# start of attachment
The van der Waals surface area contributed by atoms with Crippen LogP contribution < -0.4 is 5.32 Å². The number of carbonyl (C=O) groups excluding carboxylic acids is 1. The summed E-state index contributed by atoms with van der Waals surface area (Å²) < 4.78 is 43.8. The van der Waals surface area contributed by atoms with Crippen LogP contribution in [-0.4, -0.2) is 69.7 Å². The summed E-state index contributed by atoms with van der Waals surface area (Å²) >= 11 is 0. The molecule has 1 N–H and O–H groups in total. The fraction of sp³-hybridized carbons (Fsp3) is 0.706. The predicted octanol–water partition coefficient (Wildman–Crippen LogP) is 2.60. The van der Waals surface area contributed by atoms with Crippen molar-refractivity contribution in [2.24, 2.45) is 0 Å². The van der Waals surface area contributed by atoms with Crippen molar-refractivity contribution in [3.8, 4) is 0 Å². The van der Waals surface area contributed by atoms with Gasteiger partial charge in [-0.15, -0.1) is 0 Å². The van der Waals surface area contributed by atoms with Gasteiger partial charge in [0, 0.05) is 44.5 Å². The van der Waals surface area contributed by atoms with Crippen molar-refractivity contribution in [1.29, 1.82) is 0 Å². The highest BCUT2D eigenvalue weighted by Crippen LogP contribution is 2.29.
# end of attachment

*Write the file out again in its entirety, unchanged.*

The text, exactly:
The van der Waals surface area contributed by atoms with Crippen LogP contribution < -0.4 is 5.32 Å². The number of carbonyl (C=O) groups excluding carboxylic acids is 1. The summed E-state index contributed by atoms with van der Waals surface area (Å²) < 4.78 is 43.8. The van der Waals surface area contributed by atoms with Crippen LogP contribution in [-0.4, -0.2) is 69.7 Å². The summed E-state index contributed by atoms with van der Waals surface area (Å²) >= 11 is 0. The molecule has 1 N–H and O–H groups in total. The fraction of sp³-hybridized carbons (Fsp3) is 0.706. The predicted octanol–water partition coefficient (Wildman–Crippen LogP) is 2.60. The van der Waals surface area contributed by atoms with Crippen molar-refractivity contribution in [2.24, 2.45) is 0 Å². The van der Waals surface area contributed by atoms with Crippen molar-refractivity contribution in [3.8, 4) is 0 Å². The van der Waals surface area contributed by atoms with Gasteiger partial charge in [-0.15, -0.1) is 0 Å². The van der Waals surface area contributed by atoms with Gasteiger partial charge in [0, 0.05) is 44.5 Å². The van der Waals surface area contributed by atoms with Crippen molar-refractivity contribution in [1.29, 1.82) is 0 Å². The highest BCUT2D eigenvalue weighted by Crippen LogP contribution is 2.29.